3. Nice work Hollie!! I love having Team Hoyt at our races. Every time I see them I get extra motivated to run faster. Sunday was brutal and I’d take 0 degree racing over 100 any day. Training however I’d rather run in the heat.

  4. awesome photos! and good thing you were wearing the flyte tank at least, it’s so light! especially for how hot it was out there! great race 🙂 You and Laura seemed like you had a great time meeting up. Wish I hadn’t worked all weekend! 🙁

  5. Awesome race once again, Hollie! I’m so glad you were not only able to race after the crazy, unfortunate, unnecessary injury, but also able to run fast in that heat!! Amazing! I would take 0 degrees over 100 any day! Love how you turned that question into an official poll. You crack me up!!

  6. Hahaha love the poll. I hate running in humidity — 94 percent is pretty bad! I am glad you played it safe with the hydration!

  7. Nice work! I love how much fun you are having in some of the race pics. Sounds like a mentally tough race in hot conditions coming off the crazy injury. Also lot’s of fun you got to be with your friends! 🙂

  8. Great Job Hollie! I can’t believe someone died during the race. It always freaks me out to hear it because you never know what can happen! You girls look SO cute! I wish I could have been there!

  9. Gah, how do you do it? Running a 1:28 with a fractured elbow…I can’t even imagine. Now I have NO excuse for not getting under 1:30 – my injuries are nothing compared to that. You’re incredible – I really have no words that can do your running abilities justice.

    I can’t stand feeling dehydrated – those temperatures sound absolutely brutal. And I can’t believe you still have a smile on your face in your pics even with such tough conditions! I bet the men around you were a bit annoyed, given the fact that they seem to be slowly dying and you’re just cruising past them 😛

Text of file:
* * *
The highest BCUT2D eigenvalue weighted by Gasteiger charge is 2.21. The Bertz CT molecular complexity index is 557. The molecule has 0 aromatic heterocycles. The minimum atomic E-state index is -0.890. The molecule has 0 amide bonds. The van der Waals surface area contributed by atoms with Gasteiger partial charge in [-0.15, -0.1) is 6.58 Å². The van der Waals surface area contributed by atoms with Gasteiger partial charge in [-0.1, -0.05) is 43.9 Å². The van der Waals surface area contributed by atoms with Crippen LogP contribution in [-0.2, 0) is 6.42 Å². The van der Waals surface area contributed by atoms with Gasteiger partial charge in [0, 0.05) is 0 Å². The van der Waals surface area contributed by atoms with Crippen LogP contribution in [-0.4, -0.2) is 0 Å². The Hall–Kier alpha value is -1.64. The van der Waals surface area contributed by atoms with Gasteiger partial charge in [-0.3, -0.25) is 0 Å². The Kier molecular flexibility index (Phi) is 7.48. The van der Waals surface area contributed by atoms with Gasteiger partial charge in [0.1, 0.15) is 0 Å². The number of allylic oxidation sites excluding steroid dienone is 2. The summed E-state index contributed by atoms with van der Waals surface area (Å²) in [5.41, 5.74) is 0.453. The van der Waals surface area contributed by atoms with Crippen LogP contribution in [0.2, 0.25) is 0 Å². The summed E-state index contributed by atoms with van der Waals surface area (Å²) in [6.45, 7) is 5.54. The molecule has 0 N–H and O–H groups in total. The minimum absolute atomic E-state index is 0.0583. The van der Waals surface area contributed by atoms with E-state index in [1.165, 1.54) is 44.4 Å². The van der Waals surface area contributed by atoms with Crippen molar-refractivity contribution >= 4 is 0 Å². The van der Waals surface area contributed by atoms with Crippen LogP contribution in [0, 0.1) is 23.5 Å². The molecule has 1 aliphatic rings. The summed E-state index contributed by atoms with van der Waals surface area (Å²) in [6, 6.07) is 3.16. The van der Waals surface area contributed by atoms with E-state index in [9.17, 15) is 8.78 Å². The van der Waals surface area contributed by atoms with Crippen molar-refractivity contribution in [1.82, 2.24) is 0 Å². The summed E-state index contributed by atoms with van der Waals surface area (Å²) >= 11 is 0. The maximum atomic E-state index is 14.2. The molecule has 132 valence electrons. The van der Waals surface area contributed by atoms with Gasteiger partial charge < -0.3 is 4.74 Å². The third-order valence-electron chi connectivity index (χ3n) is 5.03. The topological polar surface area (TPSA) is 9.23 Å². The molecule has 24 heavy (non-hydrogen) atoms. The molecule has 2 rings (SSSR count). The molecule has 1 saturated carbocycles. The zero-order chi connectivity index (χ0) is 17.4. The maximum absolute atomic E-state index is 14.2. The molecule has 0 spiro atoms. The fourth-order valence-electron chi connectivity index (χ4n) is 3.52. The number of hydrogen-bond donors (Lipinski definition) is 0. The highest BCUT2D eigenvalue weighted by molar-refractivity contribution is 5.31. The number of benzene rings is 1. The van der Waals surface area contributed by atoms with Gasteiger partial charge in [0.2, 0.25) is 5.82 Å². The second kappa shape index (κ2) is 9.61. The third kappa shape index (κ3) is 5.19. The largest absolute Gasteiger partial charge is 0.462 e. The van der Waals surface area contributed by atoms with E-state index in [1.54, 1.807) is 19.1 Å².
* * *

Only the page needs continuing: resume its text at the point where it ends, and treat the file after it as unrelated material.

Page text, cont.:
10. I am still blown away by this race. can i break my arm and be fast? haha. just kidding but i like how you are so aware of your body temperatures and need for water. that is something I am desperately trying to work on so that I don’t get to mile 7 and puke or get blurry vision. I am so bad with fueling because i never know what will good and what will make me feel worse.

  11. I am just so happy you were cleared to run. I know how tough it would’ve been for you if you had to stay on the sidelines. It was such a great weekend and I already cannot wait to see you again!! Also your race photos are the funniest friggin’ thing, I was LOL’ing for real last night when I saw the one of you pointing at your arm hahaha!

  12. I don’t know HOW you look so cute in all your pictures. I would look like a wounded cat running a race in that heat. You’re amazing! I think I’d probably rather run in 100 degree weather… although not by much. haha

  13. Someone died?!? oh wow. I am jealous that you got to run this and then hang out at the beach! I am really glad you had so much fun with friends and lived it up your last weekend in VA! Not every race can be a PR, but like we said fun is what counts!